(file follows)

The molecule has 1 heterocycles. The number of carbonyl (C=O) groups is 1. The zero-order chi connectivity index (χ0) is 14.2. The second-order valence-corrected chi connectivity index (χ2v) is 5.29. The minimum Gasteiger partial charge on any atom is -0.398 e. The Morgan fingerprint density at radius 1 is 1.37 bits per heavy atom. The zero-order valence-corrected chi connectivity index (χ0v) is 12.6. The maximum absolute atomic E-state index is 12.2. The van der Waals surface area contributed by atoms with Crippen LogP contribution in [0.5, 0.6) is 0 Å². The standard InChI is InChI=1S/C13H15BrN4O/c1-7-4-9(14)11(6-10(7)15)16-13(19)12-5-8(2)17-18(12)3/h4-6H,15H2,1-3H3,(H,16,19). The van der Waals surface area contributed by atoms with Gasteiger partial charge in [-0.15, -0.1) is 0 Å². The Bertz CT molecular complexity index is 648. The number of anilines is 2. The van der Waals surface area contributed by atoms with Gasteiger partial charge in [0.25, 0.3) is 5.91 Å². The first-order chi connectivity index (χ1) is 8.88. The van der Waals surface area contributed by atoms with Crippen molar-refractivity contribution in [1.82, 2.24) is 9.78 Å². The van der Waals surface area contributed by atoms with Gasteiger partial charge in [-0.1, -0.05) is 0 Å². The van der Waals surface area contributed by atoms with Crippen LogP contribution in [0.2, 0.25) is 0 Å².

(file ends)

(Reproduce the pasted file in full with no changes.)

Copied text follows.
The molecule has 1 heterocycles. The number of carbonyl (C=O) groups is 1. The zero-order chi connectivity index (χ0) is 14.2. The second-order valence-corrected chi connectivity index (χ2v) is 5.29. The minimum Gasteiger partial charge on any atom is -0.398 e. The Morgan fingerprint density at radius 1 is 1.37 bits per heavy atom. The zero-order valence-corrected chi connectivity index (χ0v) is 12.6. The maximum absolute atomic E-state index is 12.2. The van der Waals surface area contributed by atoms with Crippen LogP contribution in [0.5, 0.6) is 0 Å². The standard InChI is InChI=1S/C13H15BrN4O/c1-7-4-9(14)11(6-10(7)15)16-13(19)12-5-8(2)17-18(12)3/h4-6H,15H2,1-3H3,(H,16,19). The van der Waals surface area contributed by atoms with Gasteiger partial charge in [-0.15, -0.1) is 0 Å². The Bertz CT molecular complexity index is 648. The number of anilines is 2. The van der Waals surface area contributed by atoms with Gasteiger partial charge in [0.25, 0.3) is 5.91 Å². The first-order chi connectivity index (χ1) is 8.88. The van der Waals surface area contributed by atoms with Crippen molar-refractivity contribution in [1.82, 2.24) is 9.78 Å². The van der Waals surface area contributed by atoms with Gasteiger partial charge in [-0.1, -0.05) is 0 Å². The van der Waals surface area contributed by atoms with Crippen LogP contribution in [0.2, 0.25) is 0 Å².